A fes­ti­val by any other name

The Compass - - EDITORIAL - Rus­sell Wanger­sky Rus­sell Wanger­sky is TC Media’s At­lantic re­gional colum­nist. He can be reached at rus­sell.wanger­sky@tc.tc The trip is be­ing mapped at bit.ly/10Days10Fes­ti­vals.

OK, I was late for the An­napo­lis Royal Rose Fes­ti­val. But hear me out: a lot of fes­ti­vals are jammed into week­ends.

When there are car shows in­volved, the peo­ple will drive away af­ter­wards. Mu­sic fes­ti­vals? The bands and au­di­ences go home.

But I fig­ured the roses weren’t go­ing any­where — and, as it turned out, the roses wound up be­ing late for the fes­ti­val, too.

The fes­ti­val wrapped up on a re­cent Sun­day with more than 200 peo­ple at the Wine and Rose event, walk­ing the gravel paths and grass verges, mar­vel­ling at the thou­sands of bright blos­soms, but chances are,

I saw a bet­ter flo­ral dis­play Tues­day. And Tues­day was a welcome re­lief for oth­ers, too. The fes­ti­val? “It’s a lot of pres­sure,” says Anita Dob­son, the gar­den’s rosar­ian. (I bet you didn’t even know “rosar­ian” was a word — I didn’t.) “Ev­ery­thing was two weeks be­hind.”

That’s the prob­lem with depend­ing on na­ture; just ask the peo­ple be­hind the Bri­gus Blue­berry Fes­ti­val.

Dob­son’s re­spon­si­ble for the over 1,000 rose plants at the gar­den, all of which are sup­posed to be ready for the cru­cial first week of July.

“There are 282 va­ri­eties this year — I only know it be­cause I counted.” She pauses. “I take that back, be­cause we lost two minia­tures. So, 280.”

And it’s a job that doesn’t stop. Af­ter the fes­ti­val, there’s dead­head­ing spent flow­ers, prun­ing, feed­ing, bed work.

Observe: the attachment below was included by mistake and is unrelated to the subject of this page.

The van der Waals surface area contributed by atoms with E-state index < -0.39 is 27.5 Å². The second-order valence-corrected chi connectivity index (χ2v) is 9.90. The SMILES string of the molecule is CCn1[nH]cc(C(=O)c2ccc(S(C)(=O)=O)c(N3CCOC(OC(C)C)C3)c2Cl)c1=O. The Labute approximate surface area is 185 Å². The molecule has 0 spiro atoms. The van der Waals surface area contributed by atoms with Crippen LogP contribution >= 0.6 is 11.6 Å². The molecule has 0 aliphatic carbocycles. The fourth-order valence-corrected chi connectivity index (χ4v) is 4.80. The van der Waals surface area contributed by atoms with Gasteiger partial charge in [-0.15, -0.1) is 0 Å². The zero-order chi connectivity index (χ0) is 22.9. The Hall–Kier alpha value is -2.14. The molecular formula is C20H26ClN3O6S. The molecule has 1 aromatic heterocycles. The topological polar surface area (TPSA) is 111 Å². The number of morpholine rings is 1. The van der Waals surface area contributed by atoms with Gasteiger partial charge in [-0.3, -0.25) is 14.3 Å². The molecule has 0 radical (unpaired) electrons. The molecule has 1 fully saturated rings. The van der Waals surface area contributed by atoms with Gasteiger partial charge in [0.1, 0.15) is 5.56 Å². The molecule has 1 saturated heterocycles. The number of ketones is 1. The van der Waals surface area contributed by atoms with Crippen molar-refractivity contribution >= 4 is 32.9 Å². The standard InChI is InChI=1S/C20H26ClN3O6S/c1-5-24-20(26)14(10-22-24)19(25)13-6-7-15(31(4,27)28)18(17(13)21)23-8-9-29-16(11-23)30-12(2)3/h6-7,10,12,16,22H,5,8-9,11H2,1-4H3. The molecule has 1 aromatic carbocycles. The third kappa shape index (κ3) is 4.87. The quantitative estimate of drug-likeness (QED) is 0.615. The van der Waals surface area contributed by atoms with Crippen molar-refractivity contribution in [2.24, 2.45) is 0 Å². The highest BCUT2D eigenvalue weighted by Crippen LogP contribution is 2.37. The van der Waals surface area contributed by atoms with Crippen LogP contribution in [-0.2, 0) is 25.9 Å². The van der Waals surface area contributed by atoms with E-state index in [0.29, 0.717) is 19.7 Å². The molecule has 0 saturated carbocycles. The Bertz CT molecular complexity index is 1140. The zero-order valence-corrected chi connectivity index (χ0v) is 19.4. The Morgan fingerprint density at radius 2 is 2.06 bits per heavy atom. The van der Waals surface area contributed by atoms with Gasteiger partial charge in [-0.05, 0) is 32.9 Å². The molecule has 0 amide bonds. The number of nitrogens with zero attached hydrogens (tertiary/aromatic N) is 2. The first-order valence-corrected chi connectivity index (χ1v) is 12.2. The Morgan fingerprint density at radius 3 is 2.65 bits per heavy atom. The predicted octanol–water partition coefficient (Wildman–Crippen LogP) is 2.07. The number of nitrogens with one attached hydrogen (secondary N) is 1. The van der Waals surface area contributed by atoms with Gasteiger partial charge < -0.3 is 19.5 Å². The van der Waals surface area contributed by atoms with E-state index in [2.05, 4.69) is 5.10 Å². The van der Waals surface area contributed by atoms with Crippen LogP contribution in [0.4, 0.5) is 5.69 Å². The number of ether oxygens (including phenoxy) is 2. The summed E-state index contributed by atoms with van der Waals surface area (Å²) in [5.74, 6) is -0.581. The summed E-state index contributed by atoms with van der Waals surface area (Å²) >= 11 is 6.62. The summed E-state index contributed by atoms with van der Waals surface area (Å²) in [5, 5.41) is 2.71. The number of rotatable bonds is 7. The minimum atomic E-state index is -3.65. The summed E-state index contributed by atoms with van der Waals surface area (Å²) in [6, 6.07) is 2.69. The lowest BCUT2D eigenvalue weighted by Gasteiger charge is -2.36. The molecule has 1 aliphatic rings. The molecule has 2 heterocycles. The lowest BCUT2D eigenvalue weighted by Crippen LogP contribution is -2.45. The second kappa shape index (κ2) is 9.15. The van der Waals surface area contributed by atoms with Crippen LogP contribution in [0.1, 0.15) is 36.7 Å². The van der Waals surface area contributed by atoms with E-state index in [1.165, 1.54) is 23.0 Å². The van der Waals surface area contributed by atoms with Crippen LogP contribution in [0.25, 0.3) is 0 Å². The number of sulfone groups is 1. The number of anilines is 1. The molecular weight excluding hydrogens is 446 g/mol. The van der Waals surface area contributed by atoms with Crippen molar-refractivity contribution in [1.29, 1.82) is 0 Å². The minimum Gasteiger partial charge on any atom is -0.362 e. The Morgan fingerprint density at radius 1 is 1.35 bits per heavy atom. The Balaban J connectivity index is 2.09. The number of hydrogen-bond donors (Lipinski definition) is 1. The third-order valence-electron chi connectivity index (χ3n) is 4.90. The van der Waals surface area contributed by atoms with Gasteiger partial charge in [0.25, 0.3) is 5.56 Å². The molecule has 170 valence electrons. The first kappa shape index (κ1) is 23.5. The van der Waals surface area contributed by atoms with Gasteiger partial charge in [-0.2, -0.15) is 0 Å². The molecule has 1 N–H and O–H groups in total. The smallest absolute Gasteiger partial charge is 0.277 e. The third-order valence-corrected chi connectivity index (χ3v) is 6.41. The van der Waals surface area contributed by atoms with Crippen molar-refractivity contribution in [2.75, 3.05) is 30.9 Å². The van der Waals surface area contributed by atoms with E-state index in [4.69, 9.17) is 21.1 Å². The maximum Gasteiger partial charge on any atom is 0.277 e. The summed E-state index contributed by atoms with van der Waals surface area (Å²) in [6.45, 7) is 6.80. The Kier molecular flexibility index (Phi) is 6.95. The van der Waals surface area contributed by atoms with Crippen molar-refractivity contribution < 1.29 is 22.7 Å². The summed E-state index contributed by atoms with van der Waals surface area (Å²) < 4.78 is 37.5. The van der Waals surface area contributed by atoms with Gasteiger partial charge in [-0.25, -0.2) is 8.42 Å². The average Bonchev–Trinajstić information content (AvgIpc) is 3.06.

“I start breath­ing again in Septem­ber. It’s a non-stop thing.”

And that’s not count­ing the pests she has to deal with.

“There’s many of them. The most prob­lems were with the deer; of all of them — two, four, six and eight­legged crea­tures — they were the worst. We tried ev­ery­thing.”

Fi­nally, fenc­ing the gar­dens solved the prob­lem.

Dob­son’s been work­ing at the gar­dens for 35 sea­sons. Hor­ti­cul­tur­ist Karen Achen­bach has an equal amount of ex­pe­ri­ence at the gar­dens, but Dob­son’s the Rose Queen.

“She prunes them all,” Achen­bach says. “She has a love/hate re­la­tion­ship with the roses.”

Dob­son doesn’t show any hate, grub­bing new soil in around the plants. There are a lot of tricks to keep­ing the roses healthy. They are, she says, some­times nick­named “the rich man’s an­nual.”

She seems al­most at peace in the gar­den. It’s quiet, and she’s me­thod­i­cal, sur­rounded by gor­geous roses and their sweet per­fume. Irony of ironies? Dob­son’s been work­ing with roses so long she doesn’t even smell them any­more.

“Ev­ery once and a while, my nose will kick in. When peo­ple ask ( for fra­grant roses), I just point them to the ones I re­mem­ber.”

Al­most all the roses have been in­tro­duced. If Dob­son had her way, she would have liked to see the area’s orig­i­nal va­ri­eties.

“If I could have been there, I would have liked to have been there when Cham­plain stepped off the boat, to see what roses he would have tripped over.” The ques­tion she’s asked the most? “Black spot is the main prob­lem.” It’s a rose fun­gus with few cures. “I’ve talked to peo­ple from all over the world, and what we have in com­mon is black spot.”

There are more mun­dane prob­lems, too.

“Did she tell you about the sch­muck?” Achen­bach asks.

That’s the al­most-an­nual oc­cur­rence when heavy July rains slap the bloom­ing roses to the ground. Dob­son and vol­un­teers shake the blos­soms dry and help the plants re­cover.

“It will come down all at once, 10 min­utes or so, and flat­ten them.”

Dob­son is keen to point out that much of the care is a group ef­fort, es­pe­cially the dead­head­ing, re­mov­ing the dy­ing rose blos­soms.

But she’s the one at the gar­den at six a.m.

Chances are, Dob­son will be back wor­ry­ing the roses into their July fes­ti­val per­for­mance — un­less one par­tic­u­lar thing hap­pens.

“We don’t have Ja­panese bee­tle,” Dob­son says.

She seems to shud­der, even in the July warmth. A rose gar­den scourge, in­tro­duced Ja­panese bee­tles have been found in Nova Sco­tia, but they haven’t found their hun­gry way to An­napo­lis Royal yet.

“When it comes here, I re­tire.”

I start breath­ing again in Septem­ber. It’s a non-stop thing.

—Anita Dob­son

RUS­SELL WANGER­SKY/TC MEDIA

La Nob­lesse Cen­tifo­lia, a rose dat­ing back to 1856.

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